· · · · · · · · · · · · · | Uncategorized · Physical Computing

This project went through many imaginary iterations before it landed where it ended up.

In initial conversations between my collaborator, Marcela, and I, we considered making a physical object – a box of grass that moved as if being blown by the wind when people walked past. I was very excited by the challenge the idea offered but after a few conversations with with peers and more experienced makers, Marcela was feeling less than convinced. So we both agreed to move the project to the screen. Thinking this might somehow simplify things.

At some point in the conversations about a move to the screen we ended up changing our idea from grass blowing in the wind to a dandelion blown away by the wind. This happened mostly because we felt more attached to the idea – both aesthetically and personally.  We loved the nostalgia and the playfulness of it.

To get things started we decided Marcela would spend sometime on the design, while I figured out more about the sensors.

We first made the mistake of purchasing a PIR motion sensor, thinking this was what we needed to figure out if there was movement in the room.  But these sensors turned out too be way to sensitive and fairly difficult to do any nuanced detection with. Disappointed we explored further options and discovered the Distance Measuring Sensor which seemed perfect for our task, though we did not need to measure distance, because we were able to adjust the level of sensitivity.

I got to work:


And quickly discovered that I needed to find a library for this sensor.  I found the newPing Library on the Arduino site and started figuring out what I was capable of doing with this sensor. I approached it like an adventure.

I was having fun and soon discovered that I could use this library to detect motion with multiple sensors. And that I could get the sensors to only send data if they were triggered within a certain range. And that I could also use this library to figure out which of multiple sensors was triggered.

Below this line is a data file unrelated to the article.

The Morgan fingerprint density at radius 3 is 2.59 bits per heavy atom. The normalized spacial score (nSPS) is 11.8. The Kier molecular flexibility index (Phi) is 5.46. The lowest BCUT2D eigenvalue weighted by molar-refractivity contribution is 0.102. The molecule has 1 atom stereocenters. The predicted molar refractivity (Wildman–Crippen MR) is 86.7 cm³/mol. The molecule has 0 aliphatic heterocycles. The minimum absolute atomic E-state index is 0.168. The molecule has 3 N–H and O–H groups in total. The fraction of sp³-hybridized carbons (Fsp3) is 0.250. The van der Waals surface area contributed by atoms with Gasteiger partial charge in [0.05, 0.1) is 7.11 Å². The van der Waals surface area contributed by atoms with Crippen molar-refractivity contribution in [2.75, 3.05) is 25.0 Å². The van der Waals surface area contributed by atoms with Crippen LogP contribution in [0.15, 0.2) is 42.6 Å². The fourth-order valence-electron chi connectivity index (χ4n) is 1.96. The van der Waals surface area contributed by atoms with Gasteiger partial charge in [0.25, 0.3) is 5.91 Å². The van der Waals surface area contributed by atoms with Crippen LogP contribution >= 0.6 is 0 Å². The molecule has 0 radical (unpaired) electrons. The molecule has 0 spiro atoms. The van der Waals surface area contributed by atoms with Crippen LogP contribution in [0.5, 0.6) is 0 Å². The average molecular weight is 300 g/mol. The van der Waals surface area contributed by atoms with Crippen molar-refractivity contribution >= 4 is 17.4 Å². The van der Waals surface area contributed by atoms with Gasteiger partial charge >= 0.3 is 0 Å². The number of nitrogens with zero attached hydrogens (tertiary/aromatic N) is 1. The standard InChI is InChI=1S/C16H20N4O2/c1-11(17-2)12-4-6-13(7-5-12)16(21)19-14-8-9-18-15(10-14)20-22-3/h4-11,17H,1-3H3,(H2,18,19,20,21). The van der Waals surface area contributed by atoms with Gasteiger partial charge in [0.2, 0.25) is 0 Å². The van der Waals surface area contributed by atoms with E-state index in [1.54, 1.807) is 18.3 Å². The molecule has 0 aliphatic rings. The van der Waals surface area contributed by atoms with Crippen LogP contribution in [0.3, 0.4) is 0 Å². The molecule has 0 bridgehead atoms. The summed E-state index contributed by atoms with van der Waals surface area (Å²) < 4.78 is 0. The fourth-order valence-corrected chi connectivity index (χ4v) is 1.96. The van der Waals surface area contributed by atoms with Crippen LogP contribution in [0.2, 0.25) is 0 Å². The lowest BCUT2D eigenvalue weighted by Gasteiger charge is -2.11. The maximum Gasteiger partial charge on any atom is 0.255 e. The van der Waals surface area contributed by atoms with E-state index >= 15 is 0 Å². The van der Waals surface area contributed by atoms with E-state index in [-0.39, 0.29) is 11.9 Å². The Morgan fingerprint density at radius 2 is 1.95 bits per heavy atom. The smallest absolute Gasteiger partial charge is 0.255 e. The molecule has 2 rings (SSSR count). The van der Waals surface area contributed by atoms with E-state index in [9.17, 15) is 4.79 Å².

At first I  thought, “great. I will be able to tell direction based on the order of how the sensors are triggered. AND I will send serial data to p5 in a string on two numbers [first sensor triggered, second sensor triggered] and will be able to adjust movement in the sketch accordingly.”

Because or how the code in Arduino worked creating this type of string actually proved incredibly difficult and after meeting with TK – for a long time – I decided I would try the simplest approach and just create movement based on which ever sensor is triggered first.

Still very difficult to sort out but I started with a simple sketch in p5 and eventually I made it work:

(this video was shot at 1am after I had been sorting out -failing at- this code since about 2pm. but i did it! and felt very accomplished)

In the meantime Marcela came up with some designs for our Dandelion and created 2 p5 sketches.  One that built out the visuals of the flower and another the showed the movement she imagined.  They looked beautiful.

From there she spent many hours with Moon and eventually, with his help, ended up with a sketch that combined her visions and had movement that was triggered by a key press.

Now I took on trying to trigger the movement based on input from the sensors and figuring out how to change the directions of the movement in the sketch.  Not fully understanding how the code worked (and discovering that my collaborator also didn’t), this was very frustrating to try and accomplish. But Shawn Van Every saved the day. I flagged him down after hours pouring over documentation about particle systems and he took pity on me, showing me where the movement was triggered and why what I was trying to do had failed so far.  Thank god!!

He also helped me figure out how to get the sketch to keep reloading itself based on a timer I had already set up.

I also set up some time with my professor (hey Jeff!) and managed to work out some of the more detailed aspects of getting the movement to happen with some control  i.e. getting the sensor data to stop affecting the movement after after the first trigger occurred i.e. keeping the dandelion petals from moving all over the screen because the sketch was constantly getting data that the sensors were being triggered.

Meeting with Jeff also helped me figure out how to organize my code a little better by setting up “stages” in the way I wrote the sketch (wait, receive data, animate, stop data, reload, restart).

My final code looks like THIS.

(I just noticed a small mistake in the notes in my code. I will fix soon. Can you spot it?)

The final product is actually quite stunning and I have to say I am very proud.  We even took the time to build a bamboo box that holds the sensors. It looks good!

Here is Marcela demonstrating how it works:

Here is it failing and triggering wrong (after working correctly at first):

(if time allows it I would love to figure out how to send the serial string I first envisioned. If I could do that these kinds of mistakes wouldn’t happen.)

I was very grateful to see the kind of excitement this project produced in my fellow classmates. It is playful and fun to watch. People seemed to really want know about it and engage with it.

Look how fun it is!

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